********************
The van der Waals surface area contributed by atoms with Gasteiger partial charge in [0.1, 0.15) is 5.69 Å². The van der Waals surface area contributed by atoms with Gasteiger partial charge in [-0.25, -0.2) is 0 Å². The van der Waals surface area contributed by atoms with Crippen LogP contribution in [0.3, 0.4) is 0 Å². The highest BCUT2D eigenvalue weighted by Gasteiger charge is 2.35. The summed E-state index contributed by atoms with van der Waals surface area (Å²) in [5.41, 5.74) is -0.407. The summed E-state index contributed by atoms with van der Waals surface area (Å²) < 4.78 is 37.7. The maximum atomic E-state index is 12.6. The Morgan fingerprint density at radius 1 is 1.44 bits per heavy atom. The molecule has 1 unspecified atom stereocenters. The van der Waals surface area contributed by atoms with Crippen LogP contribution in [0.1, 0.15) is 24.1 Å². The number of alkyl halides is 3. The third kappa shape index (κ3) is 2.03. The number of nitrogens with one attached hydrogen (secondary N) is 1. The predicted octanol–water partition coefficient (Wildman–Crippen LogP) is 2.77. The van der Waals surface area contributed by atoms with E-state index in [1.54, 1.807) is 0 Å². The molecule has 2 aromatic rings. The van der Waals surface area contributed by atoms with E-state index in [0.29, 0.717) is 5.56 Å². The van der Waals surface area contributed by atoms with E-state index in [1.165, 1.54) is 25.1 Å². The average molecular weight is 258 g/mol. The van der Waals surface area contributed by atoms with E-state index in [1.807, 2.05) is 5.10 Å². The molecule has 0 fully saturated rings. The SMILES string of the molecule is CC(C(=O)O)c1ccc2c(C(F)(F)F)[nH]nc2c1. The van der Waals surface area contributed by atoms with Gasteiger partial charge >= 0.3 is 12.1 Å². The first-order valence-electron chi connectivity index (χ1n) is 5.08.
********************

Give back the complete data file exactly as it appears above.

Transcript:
The van der Waals surface area contributed by atoms with Gasteiger partial charge in [0.1, 0.15) is 5.69 Å². The van der Waals surface area contributed by atoms with Gasteiger partial charge in [-0.25, -0.2) is 0 Å². The van der Waals surface area contributed by atoms with Crippen LogP contribution in [0.3, 0.4) is 0 Å². The highest BCUT2D eigenvalue weighted by Gasteiger charge is 2.35. The summed E-state index contributed by atoms with van der Waals surface area (Å²) in [5.41, 5.74) is -0.407. The summed E-state index contributed by atoms with van der Waals surface area (Å²) < 4.78 is 37.7. The maximum atomic E-state index is 12.6. The Morgan fingerprint density at radius 1 is 1.44 bits per heavy atom. The molecule has 1 unspecified atom stereocenters. The van der Waals surface area contributed by atoms with Crippen LogP contribution in [0.1, 0.15) is 24.1 Å². The number of alkyl halides is 3. The third kappa shape index (κ3) is 2.03. The number of nitrogens with one attached hydrogen (secondary N) is 1. The predicted octanol–water partition coefficient (Wildman–Crippen LogP) is 2.77. The van der Waals surface area contributed by atoms with E-state index in [1.54, 1.807) is 0 Å². The molecule has 2 aromatic rings. The van der Waals surface area contributed by atoms with E-state index in [0.29, 0.717) is 5.56 Å². The van der Waals surface area contributed by atoms with E-state index in [1.165, 1.54) is 25.1 Å². The average molecular weight is 258 g/mol. The van der Waals surface area contributed by atoms with E-state index in [1.807, 2.05) is 5.10 Å². The molecule has 0 fully saturated rings. The SMILES string of the molecule is CC(C(=O)O)c1ccc2c(C(F)(F)F)[nH]nc2c1. The van der Waals surface area contributed by atoms with Gasteiger partial charge >= 0.3 is 12.1 Å². The first-order valence-electron chi connectivity index (χ1n) is 5.08.